Falklands: a matter of law

It will be a pity if nationalistic emotion and pride are permitted to dominate reason in the aftermath of seizure of the Falkland Islands by Argentina. The need now -- whatever the mistakes of the past -- is to bring diplomacy to bear quickly on a peaceful settlement of the territorial dispute.The United States and all nations that value a world community governed by the rule of law should bend their efforts toward a negotiated solution.

There is no question the military government in Buenos Aires offended civilized international behavior. The use of force for territorial acquisition only adds to the image of Argentina as an authoritarian nation oblivious to human rights and to the rules which nations have agreed to live by. Argentines may feel a surge of virility because of their government's audacious act, but they cannot expect the world to sympathize with the repressions they themselves suffer when they are unwilling to accord the same respect for other people's rights.

Does Britain have a right to retake the islands by force? Morally and legally, it does have the right and duty to protect its nationals. This is not a case, after all, of indigenous inhabitants rebelling against a colonial power. The 1,800 people in the Falklands are and want to continue to be British subjects. Certainly Britain cannot be faulted for standing by its principle that it will not turn a people over to another country against their will.

At the same time it is obvious that the best solution would be one which avoided resort to force. That means negotiation or arbitration of the territorial dispute. It is impossible for a layman to know whether Argentina's claim to sovereignty is legitimate. On the face of it, Britain's control of the islands for 150 years would seem to provide a good case for British sovereignty. But this is a matter for international lawyers to thrash out. The International Court of Justice might play a role, for instance, as it did when Nicaragua invaded Honduras in 1957. On that occasion the Organization of American States persuaded the parties to submit their 50-year-old border dispute for arbitration. The court decided the issue, setting an important precedent for resolving conflicts in the Western hemisphere.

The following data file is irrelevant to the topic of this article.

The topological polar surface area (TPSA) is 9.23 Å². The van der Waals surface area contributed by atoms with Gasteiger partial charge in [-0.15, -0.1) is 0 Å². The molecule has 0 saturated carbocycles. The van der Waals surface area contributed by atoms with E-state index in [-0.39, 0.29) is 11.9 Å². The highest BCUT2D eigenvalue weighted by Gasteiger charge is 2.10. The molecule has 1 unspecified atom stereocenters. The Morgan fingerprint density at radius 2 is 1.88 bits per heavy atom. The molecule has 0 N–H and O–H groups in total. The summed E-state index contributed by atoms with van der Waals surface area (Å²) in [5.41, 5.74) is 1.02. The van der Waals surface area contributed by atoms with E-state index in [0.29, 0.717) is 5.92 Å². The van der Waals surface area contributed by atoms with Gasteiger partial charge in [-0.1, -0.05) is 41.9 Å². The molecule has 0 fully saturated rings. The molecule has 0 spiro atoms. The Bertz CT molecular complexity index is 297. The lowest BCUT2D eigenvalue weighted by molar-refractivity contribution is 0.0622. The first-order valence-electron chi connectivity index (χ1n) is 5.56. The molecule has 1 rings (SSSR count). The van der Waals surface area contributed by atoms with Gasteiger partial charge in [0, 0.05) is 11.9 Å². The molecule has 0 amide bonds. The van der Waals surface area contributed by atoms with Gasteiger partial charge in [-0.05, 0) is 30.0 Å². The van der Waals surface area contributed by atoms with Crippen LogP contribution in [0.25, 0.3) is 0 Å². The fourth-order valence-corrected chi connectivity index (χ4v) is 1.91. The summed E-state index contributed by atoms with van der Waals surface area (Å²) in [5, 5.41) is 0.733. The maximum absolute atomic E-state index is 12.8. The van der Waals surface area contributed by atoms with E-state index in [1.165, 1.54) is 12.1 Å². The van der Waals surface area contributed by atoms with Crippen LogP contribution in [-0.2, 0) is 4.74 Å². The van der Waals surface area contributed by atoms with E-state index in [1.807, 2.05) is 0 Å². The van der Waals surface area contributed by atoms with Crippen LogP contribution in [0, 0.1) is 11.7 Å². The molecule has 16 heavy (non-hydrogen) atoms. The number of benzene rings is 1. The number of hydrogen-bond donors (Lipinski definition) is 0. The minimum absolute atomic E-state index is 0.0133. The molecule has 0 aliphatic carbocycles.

Unfortunately, Argentina unlike Britain does not accept the ''compulsory jurisdiction'' of the court. Both parties would have to give consent to submitting the case for arbitration. Also, it would be necessary to define what issue of international law the court would be asked to rule on. These matters would need to be worked out.

In any case, the parties should be pressed to negotiate. Britons are outraged at this blow to their national pride but they are realistic enough to recognize the cost of defending the islands. Many favor a diplomatic solution which would protect the islanders' way of life and assure that Britain would not be in constant confrontation with Argentina.

As the British fleet steams toward the Falklands and emotions are given time to cool down, President Reagan might reflect on how dubious an ally Argentina has turned out to be. Not only has it demonstrated its scorn for international law. It has diverted the formidable naval forces of a major ally from more significant purposes, caused a political crisis for the Thatcher government, and precip-itated the resignation of Lord Carrington, one of Europe's most able diplomats. The price is indeed high.

If the whole matter were not so serious, it would be comic. But with other, even larger territorial disputes tempting leaders to the use of force -- the West Bank and Northern Ireland, to name but two -- it is important that the Falklands takeover not become an internationally accepted fait accompli.

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